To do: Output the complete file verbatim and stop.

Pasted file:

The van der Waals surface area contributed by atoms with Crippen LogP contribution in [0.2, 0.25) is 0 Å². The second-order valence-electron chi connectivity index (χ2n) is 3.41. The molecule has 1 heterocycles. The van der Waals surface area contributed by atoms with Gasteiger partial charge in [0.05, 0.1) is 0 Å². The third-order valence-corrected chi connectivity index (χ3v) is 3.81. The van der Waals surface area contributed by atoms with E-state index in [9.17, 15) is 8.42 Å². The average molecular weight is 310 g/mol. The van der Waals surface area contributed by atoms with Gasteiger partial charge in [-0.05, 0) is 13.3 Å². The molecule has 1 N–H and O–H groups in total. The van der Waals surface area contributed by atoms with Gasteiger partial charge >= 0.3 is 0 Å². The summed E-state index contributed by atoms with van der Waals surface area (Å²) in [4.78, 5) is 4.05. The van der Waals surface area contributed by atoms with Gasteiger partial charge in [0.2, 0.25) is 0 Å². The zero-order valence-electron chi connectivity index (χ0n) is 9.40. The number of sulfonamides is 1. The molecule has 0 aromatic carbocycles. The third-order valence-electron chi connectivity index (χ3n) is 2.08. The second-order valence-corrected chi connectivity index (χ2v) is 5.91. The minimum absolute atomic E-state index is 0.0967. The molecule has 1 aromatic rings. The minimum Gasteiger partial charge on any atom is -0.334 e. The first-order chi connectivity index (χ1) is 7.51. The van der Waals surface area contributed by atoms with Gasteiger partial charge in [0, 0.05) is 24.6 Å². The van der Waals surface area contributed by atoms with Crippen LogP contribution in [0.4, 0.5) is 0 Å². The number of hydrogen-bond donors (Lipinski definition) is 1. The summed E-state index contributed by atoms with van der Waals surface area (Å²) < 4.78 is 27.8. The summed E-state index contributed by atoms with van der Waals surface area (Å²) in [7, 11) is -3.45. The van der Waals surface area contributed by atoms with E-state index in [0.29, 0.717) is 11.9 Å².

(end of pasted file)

The van der Waals surface area contributed by atoms with Crippen LogP contribution in [0.2, 0.25) is 0 Å². The second-order valence-electron chi connectivity index (χ2n) is 3.41. The molecule has 1 heterocycles. The van der Waals surface area contributed by atoms with Gasteiger partial charge in [0.05, 0.1) is 0 Å². The third-order valence-corrected chi connectivity index (χ3v) is 3.81. The van der Waals surface area contributed by atoms with E-state index in [9.17, 15) is 8.42 Å². The average molecular weight is 310 g/mol. The van der Waals surface area contributed by atoms with Gasteiger partial charge in [-0.05, 0) is 13.3 Å². The molecule has 1 N–H and O–H groups in total. The van der Waals surface area contributed by atoms with Gasteiger partial charge >= 0.3 is 0 Å². The summed E-state index contributed by atoms with van der Waals surface area (Å²) in [4.78, 5) is 4.05. The van der Waals surface area contributed by atoms with Gasteiger partial charge in [0.2, 0.25) is 0 Å². The zero-order valence-electron chi connectivity index (χ0n) is 9.40. The number of sulfonamides is 1. The molecule has 0 aromatic carbocycles. The third-order valence-electron chi connectivity index (χ3n) is 2.08. The second-order valence-corrected chi connectivity index (χ2v) is 5.91. The minimum absolute atomic E-state index is 0.0967. The molecule has 1 aromatic rings. The minimum Gasteiger partial charge on any atom is -0.334 e. The first-order chi connectivity index (χ1) is 7.51. The van der Waals surface area contributed by atoms with Gasteiger partial charge in [0, 0.05) is 24.6 Å². The van der Waals surface area contributed by atoms with Crippen LogP contribution in [0.4, 0.5) is 0 Å². The number of hydrogen-bond donors (Lipinski definition) is 1. The summed E-state index contributed by atoms with van der Waals surface area (Å²) < 4.78 is 27.8. The summed E-state index contributed by atoms with van der Waals surface area (Å²) in [7, 11) is -3.45. The van der Waals surface area contributed by atoms with E-state index in [0.29, 0.717) is 11.9 Å².